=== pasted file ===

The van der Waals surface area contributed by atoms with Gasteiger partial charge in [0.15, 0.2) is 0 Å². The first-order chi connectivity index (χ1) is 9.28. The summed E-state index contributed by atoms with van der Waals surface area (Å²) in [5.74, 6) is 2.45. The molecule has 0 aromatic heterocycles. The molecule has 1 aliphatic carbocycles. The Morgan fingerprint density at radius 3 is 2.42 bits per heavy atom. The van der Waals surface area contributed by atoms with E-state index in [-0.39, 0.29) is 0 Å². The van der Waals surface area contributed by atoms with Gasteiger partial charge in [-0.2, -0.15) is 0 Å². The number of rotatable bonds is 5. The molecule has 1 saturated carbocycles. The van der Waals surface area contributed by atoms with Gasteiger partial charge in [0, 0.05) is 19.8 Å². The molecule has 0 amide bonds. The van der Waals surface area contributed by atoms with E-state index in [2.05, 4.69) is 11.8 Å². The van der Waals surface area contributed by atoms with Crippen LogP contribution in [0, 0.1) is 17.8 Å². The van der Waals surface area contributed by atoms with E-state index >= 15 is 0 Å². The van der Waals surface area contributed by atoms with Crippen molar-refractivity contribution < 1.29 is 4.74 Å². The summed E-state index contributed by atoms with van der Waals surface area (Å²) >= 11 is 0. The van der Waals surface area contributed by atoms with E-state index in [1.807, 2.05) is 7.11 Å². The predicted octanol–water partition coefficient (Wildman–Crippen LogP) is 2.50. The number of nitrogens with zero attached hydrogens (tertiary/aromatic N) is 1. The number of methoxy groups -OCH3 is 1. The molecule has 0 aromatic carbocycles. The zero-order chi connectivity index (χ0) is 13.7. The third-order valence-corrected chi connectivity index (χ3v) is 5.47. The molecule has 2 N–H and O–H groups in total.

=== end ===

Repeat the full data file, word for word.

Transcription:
The van der Waals surface area contributed by atoms with Gasteiger partial charge in [0.15, 0.2) is 0 Å². The first-order chi connectivity index (χ1) is 9.28. The summed E-state index contributed by atoms with van der Waals surface area (Å²) in [5.74, 6) is 2.45. The molecule has 0 aromatic heterocycles. The molecule has 1 aliphatic carbocycles. The Morgan fingerprint density at radius 3 is 2.42 bits per heavy atom. The van der Waals surface area contributed by atoms with E-state index in [-0.39, 0.29) is 0 Å². The van der Waals surface area contributed by atoms with Gasteiger partial charge in [-0.2, -0.15) is 0 Å². The number of rotatable bonds is 5. The molecule has 1 saturated carbocycles. The van der Waals surface area contributed by atoms with Gasteiger partial charge in [0, 0.05) is 19.8 Å². The molecule has 0 amide bonds. The van der Waals surface area contributed by atoms with E-state index in [2.05, 4.69) is 11.8 Å². The van der Waals surface area contributed by atoms with Crippen LogP contribution in [0, 0.1) is 17.8 Å². The van der Waals surface area contributed by atoms with E-state index >= 15 is 0 Å². The van der Waals surface area contributed by atoms with Crippen molar-refractivity contribution < 1.29 is 4.74 Å². The summed E-state index contributed by atoms with van der Waals surface area (Å²) >= 11 is 0. The van der Waals surface area contributed by atoms with E-state index in [1.807, 2.05) is 7.11 Å². The predicted octanol–water partition coefficient (Wildman–Crippen LogP) is 2.50. The number of nitrogens with zero attached hydrogens (tertiary/aromatic N) is 1. The number of methoxy groups -OCH3 is 1. The molecule has 0 aromatic carbocycles. The zero-order chi connectivity index (χ0) is 13.7. The third-order valence-corrected chi connectivity index (χ3v) is 5.47. The molecule has 2 N–H and O–H groups in total.